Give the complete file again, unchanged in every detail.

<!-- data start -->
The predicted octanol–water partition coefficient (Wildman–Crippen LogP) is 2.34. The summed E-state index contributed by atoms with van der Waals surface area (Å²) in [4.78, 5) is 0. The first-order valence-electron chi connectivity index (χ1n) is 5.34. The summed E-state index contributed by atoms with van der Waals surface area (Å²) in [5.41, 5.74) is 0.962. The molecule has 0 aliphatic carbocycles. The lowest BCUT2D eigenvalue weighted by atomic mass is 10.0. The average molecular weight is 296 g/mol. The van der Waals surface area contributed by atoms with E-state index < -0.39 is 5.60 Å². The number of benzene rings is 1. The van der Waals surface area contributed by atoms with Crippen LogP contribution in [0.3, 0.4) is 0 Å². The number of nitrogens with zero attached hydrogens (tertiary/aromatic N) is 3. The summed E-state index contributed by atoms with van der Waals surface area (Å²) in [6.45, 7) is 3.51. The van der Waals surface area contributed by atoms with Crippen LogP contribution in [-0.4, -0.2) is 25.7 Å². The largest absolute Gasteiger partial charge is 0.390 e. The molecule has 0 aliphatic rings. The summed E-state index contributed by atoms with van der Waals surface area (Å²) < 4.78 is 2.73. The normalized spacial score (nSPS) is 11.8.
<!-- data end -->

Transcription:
The predicted octanol–water partition coefficient (Wildman–Crippen LogP) is 2.34. The summed E-state index contributed by atoms with van der Waals surface area (Å²) in [4.78, 5) is 0. The first-order valence-electron chi connectivity index (χ1n) is 5.34. The summed E-state index contributed by atoms with van der Waals surface area (Å²) in [5.41, 5.74) is 0.962. The molecule has 0 aliphatic carbocycles. The lowest BCUT2D eigenvalue weighted by atomic mass is 10.0. The average molecular weight is 296 g/mol. The van der Waals surface area contributed by atoms with E-state index < -0.39 is 5.60 Å². The number of benzene rings is 1. The van der Waals surface area contributed by atoms with Crippen LogP contribution in [0.3, 0.4) is 0 Å². The number of nitrogens with zero attached hydrogens (tertiary/aromatic N) is 3. The summed E-state index contributed by atoms with van der Waals surface area (Å²) in [6.45, 7) is 3.51. The van der Waals surface area contributed by atoms with Crippen LogP contribution in [-0.4, -0.2) is 25.7 Å². The largest absolute Gasteiger partial charge is 0.390 e. The molecule has 0 aliphatic rings. The summed E-state index contributed by atoms with van der Waals surface area (Å²) < 4.78 is 2.73. The normalized spacial score (nSPS) is 11.8.